They have a right to feel aggrieved

Andy Roddick with the U. S. Open Trophy. Even a first round loser at the U. S. Open gets more money than a player of the team which wins the Asia Cup in cricket, says the author. — Pic. AL BELLO/GETTY IMAGES-

IT should come as no surprise if in the not too distant future cricketers insist on more prize money to be given to them.

IT should come as no surprise if in the not too distant future cricketers insist on more prize money to be given to them. The recent Asia Cup had a total of $(U.S)1,80,000 as prize money plus a car for the Man of the Tournament. Now that it is not even one per cent of the amount the TV rights were sold for and if one takes into account the other sponsorship packages that were sold it all adds to a couple of more million dollars.

All this was sold on the backs of the players who were participating in the tournament and provided nine days of cricket. Admittedly, there were some matches in the tournament which had less interest than the others but they were all part of the package for which telecast and sponsorship rights were sold. The players would of course get their fees from their respective Boards though one does not know if the UAE and Hong Kong players got paid anything to play. The participating countries also would have got a fee for sending their best available teams to the tournament. Still when one reads that the winning team would get $ 60,000 and the runners-up $ 40,000 and then compare it to the winners of the tennis and golf majors makes one wonder whether the cricketers are being short charged by the authorities. So a first round loser at the U. S. Open tennis gets more money then a player of the winning team in the Asia Cup as prize money is shared between the members of the winning squad.

Prize money

At least at the Asia Cup the prize money is more than what was on offer at the Pakistan-India Test and One- Day series. There for a tour of 20 days of cricket or maybe 18 days since two Tests finished in four days, the prize money to the teams was less than $ 1,00,000. Now when the PCB announces that it has made more than 21 million dollars and then you look at the prize money which includes series winner and man of the series winner then no wonder the players are feeling aggrieved. The quality of cricket in that series was one to rejoice about for it provided not only pulsating cricket but splendid entertainment too. Yes there were expenses too for the Boards but whatever is said and done unless the prize money becomes a good percentage of the various rights that a Board earns from there will be a player revolt sooner than later.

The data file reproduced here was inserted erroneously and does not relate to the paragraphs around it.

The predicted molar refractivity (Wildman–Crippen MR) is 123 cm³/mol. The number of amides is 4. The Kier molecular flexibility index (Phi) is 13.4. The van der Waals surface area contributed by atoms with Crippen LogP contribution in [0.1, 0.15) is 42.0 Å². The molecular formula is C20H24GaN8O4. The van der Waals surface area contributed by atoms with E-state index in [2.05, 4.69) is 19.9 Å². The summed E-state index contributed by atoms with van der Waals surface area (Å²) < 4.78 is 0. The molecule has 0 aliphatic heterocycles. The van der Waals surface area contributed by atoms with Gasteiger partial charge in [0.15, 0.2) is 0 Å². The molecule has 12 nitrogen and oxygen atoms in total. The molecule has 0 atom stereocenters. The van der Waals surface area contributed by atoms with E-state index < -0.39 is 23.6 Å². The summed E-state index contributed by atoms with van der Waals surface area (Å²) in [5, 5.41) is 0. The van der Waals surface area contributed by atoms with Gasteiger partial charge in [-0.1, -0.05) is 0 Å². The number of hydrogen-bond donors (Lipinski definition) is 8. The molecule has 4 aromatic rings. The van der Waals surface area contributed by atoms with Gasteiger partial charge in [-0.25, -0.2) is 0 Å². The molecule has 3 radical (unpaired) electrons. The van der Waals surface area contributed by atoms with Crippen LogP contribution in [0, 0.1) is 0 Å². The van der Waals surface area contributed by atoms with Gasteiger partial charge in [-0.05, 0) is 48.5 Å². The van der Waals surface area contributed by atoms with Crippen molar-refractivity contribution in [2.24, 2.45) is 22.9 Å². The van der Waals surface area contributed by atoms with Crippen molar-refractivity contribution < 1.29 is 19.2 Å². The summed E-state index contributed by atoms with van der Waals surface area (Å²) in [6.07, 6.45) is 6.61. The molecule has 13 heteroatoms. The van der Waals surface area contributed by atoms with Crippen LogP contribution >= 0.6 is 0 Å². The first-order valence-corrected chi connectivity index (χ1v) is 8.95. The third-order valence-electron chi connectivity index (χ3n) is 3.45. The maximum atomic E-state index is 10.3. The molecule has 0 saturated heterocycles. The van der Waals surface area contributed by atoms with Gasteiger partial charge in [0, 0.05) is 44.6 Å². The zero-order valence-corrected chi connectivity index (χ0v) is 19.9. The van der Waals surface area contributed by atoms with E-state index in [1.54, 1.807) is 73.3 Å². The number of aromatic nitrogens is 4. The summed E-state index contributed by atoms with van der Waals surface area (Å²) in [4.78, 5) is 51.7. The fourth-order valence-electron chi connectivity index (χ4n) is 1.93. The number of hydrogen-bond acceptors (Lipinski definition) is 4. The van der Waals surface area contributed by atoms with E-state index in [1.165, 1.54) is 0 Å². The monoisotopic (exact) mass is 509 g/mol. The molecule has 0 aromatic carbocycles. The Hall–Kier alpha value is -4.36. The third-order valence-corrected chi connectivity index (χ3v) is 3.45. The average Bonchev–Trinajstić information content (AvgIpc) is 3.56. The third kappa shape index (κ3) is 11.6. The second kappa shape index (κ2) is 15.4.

In our part of the world there is fortunately not the kind of expenses on administration that is there in others where everybody from the Board CEO to the gatekeeper is a paid person and even there with the advent of information technology a lot of posts will be rendered superfluous if they aren't so already though having said that the old boy network does work in obtaining positions that are either specially created or are totally unnecessary.

Administrators all over the world are realising the need to involve those playing the game in decisions that will affect them. So the ICC Cricket Committee now has five out of its 13 man committee nominated by the Test captains and while there is understandable reluctance to involve the current players in day to day administration the wise administrator will always go to the current players and have a pow wow with them about the game and how it is progressing. It is easy to spot the thinkers among the current breed, those who want the game to develop and not just their run aggregates or wicket hauls and it is these players and not just the skippers that the smart administrator should go to get a feel of what the player of today thinks about the game he is playing and how it can be improved not just for the participants but also for the spectators.

Future

Today's player is quite naturally concerned about his future after the game and is aware that the foundation he builds while he is still playing is what is going to stand him in good stead after he finishes playing. There are avenues in the game itself for a good player to take up after his playing days are over and thus keep his connection with the game alive. That's why the contract system is a good way for the Boards to keep his mind at ease. This way the player knows that if he suffers an injury playing the game and is rendered out of action for sometime he will not lose out in the financial aspect. After all he was injured trying his best for the country's team and so deserves to be looked after by his Board.

It is far better for the administrator to keep in touch with the current player even as he picks the brains of the former players on how to develop the game. The current players will probably offer views that will only benefit the current squad but these will be without any hang ups. On the other hand there is the real concern that a former player may have an axe to grind when he is asked to administer the game. Very few former players have been successful day to day administrators. Yes they are very effective in committees and can really help with the experience of playing the game at the highest level but this is mainly on the technical side. Of course they make good coaches because it is easy to impart the knowledge they have gained with years of practical experience out in the middle. There are exceptions of course and there have been and there are currently some fine players turned administrators.

It is up to these administrators to look at the players' concerns and ensure that there is no heart burning among the players. It is the today and tomorrow that matter not what happened yesterday. Only an administrator with that outlook will have the pulse of what the game needs and will add to the development of the game we love so much.